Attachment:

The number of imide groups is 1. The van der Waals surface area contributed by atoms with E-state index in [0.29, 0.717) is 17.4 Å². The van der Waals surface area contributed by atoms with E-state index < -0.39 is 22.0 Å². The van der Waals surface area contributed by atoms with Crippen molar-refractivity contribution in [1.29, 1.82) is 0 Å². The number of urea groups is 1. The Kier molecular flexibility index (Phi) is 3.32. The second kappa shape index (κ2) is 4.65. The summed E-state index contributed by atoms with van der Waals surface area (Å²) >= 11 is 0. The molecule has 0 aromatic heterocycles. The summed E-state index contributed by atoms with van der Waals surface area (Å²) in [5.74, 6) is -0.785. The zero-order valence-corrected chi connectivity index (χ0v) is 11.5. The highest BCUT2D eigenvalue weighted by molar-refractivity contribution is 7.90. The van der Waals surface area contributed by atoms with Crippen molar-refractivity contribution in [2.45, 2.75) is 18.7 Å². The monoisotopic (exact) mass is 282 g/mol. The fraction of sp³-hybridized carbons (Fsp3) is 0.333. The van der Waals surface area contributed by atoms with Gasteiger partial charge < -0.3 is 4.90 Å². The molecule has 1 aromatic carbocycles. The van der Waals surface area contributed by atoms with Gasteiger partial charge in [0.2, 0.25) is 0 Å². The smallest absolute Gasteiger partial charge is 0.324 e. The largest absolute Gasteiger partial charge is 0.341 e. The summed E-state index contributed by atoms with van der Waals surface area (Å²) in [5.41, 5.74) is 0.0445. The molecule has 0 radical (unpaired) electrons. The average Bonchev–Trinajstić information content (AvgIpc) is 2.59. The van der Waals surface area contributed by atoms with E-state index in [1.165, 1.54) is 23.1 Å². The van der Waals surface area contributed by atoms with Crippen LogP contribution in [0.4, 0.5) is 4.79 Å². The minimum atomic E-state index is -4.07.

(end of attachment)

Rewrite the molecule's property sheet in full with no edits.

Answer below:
The number of imide groups is 1. The van der Waals surface area contributed by atoms with E-state index in [0.29, 0.717) is 17.4 Å². The van der Waals surface area contributed by atoms with E-state index < -0.39 is 22.0 Å². The van der Waals surface area contributed by atoms with Crippen molar-refractivity contribution in [1.29, 1.82) is 0 Å². The number of urea groups is 1. The Kier molecular flexibility index (Phi) is 3.32. The second kappa shape index (κ2) is 4.65. The summed E-state index contributed by atoms with van der Waals surface area (Å²) >= 11 is 0. The molecule has 0 aromatic heterocycles. The summed E-state index contributed by atoms with van der Waals surface area (Å²) in [5.74, 6) is -0.785. The zero-order valence-corrected chi connectivity index (χ0v) is 11.5. The highest BCUT2D eigenvalue weighted by molar-refractivity contribution is 7.90. The van der Waals surface area contributed by atoms with Crippen molar-refractivity contribution in [2.45, 2.75) is 18.7 Å². The monoisotopic (exact) mass is 282 g/mol. The fraction of sp³-hybridized carbons (Fsp3) is 0.333. The van der Waals surface area contributed by atoms with Gasteiger partial charge < -0.3 is 4.90 Å². The molecule has 1 aromatic carbocycles. The van der Waals surface area contributed by atoms with Gasteiger partial charge in [0.2, 0.25) is 0 Å². The smallest absolute Gasteiger partial charge is 0.324 e. The largest absolute Gasteiger partial charge is 0.341 e. The summed E-state index contributed by atoms with van der Waals surface area (Å²) in [5.41, 5.74) is 0.0445. The molecule has 0 radical (unpaired) electrons. The average Bonchev–Trinajstić information content (AvgIpc) is 2.59. The van der Waals surface area contributed by atoms with E-state index in [1.165, 1.54) is 23.1 Å². The van der Waals surface area contributed by atoms with Crippen LogP contribution in [0.4, 0.5) is 4.79 Å². The minimum atomic E-state index is -4.07.